Friday, April 22, 2011

The "New Economy" in the Drug Industry

This post by Matthew Herper in his Forbes magazine blog is a surprise to me. I knew that there layoffs, but I didn't realize the size of it:
Since 2000, the pharmaceutical industry has cut 297,650 jobs, according to consulting firm Challenger, Gray & Christmas. For reference, that is about as many people as currently work at the three largest drug makers — Pfizer, Merck, and GlaxoSmithKline — combined.

Of course, not all those people remained unemployed, and the total headcount of the pharmaceutical industry did not drop that much. Many of those who were laid off were probably hired back by other drug makers. Some folks have probably been laid off more than once. It’s also worth noting that big mergers are one reason for the cuts. These are synergies.

Still, that number — 300,000 people, give or take — is worth remembering whenever anyone talks about how profitable pharmaceutical companies are and how they are fleecing society.Look, also, at how the number of job cuts per year has been going up enormously.

It’s true that many medicines are way too expensive. But it’s also true that medical innovation has gotten incredibly difficult and that it is not clear that even truly beneficial medicines can find their market. If we don’t figure out how to solve that paradox, it really could mean no new medicines for anybody — and even more lay offs. The full data set is below.

A Decade In Drug Industry Layoffs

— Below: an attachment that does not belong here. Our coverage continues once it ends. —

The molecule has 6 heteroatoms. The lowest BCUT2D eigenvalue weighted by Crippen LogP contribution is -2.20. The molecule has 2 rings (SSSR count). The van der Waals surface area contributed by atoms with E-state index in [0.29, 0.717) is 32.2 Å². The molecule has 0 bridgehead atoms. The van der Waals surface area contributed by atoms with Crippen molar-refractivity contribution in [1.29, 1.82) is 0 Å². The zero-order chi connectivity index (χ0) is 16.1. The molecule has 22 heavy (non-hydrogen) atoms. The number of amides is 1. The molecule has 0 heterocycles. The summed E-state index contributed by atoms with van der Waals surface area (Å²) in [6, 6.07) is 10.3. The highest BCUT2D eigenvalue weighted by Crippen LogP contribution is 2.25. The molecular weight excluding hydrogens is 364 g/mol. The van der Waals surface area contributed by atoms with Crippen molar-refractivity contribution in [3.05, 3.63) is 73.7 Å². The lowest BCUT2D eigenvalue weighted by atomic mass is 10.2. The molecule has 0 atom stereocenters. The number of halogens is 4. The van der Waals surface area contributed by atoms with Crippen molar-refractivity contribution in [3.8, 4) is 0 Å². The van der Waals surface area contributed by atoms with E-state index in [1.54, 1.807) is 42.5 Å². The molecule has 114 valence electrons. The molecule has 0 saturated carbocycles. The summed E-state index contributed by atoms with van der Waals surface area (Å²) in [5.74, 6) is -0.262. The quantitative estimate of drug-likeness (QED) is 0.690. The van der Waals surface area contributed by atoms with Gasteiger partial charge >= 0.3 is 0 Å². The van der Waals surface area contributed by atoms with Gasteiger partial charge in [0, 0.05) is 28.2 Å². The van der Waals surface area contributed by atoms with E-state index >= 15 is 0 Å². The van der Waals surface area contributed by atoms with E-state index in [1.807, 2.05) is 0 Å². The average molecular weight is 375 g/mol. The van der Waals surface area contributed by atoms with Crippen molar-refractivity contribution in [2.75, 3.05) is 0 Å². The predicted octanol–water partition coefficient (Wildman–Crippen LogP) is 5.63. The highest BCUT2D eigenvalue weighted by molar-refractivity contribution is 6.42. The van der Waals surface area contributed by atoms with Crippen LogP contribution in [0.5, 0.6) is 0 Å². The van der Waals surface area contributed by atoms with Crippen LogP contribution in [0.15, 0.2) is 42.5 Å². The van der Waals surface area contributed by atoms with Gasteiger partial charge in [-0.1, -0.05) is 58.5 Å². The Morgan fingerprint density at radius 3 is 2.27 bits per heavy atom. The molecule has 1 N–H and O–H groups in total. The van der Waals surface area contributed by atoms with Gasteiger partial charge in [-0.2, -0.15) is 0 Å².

YearNumber of jobs cut
2011 (First three months)3,385
Source: Challenger, Gray & Christmas Inc. ©
That is a serious devastation of jobs. What I wonder is how this will affect drug discovery in the future. I would rather the drug companies confine this kind of slash-and-burn to their advertising budgets and not touch their research budgets.

To put that 297,650 job loss into perspective. This comment by rickwo showed up on Matthew Herper's blog:
Overall size of industry. According to the U.S. Bureau of Labor Statistics,, “Pharmaceutical and medicine manufacturing provided 289,800 wage and salary jobs in 2008.” This number includes R&D, sales, G&A as well as manufacturing. It’s harder to find worldwide data because of differences in the way nations define their industries. It’s very sobering to consider that the number of people laid off since 2000 (even worldwide) is larger than the total number of pharmaceutical employees in the U.S. at a given time (2008). In other words, the industry has laid of an entire “United States-worth” of its employees over this past decade.
Think about that. The number of jobs lost worldwide was roughly the size of the entire US workforce! This has to have a devastating effect on progress in discovering new drugs.

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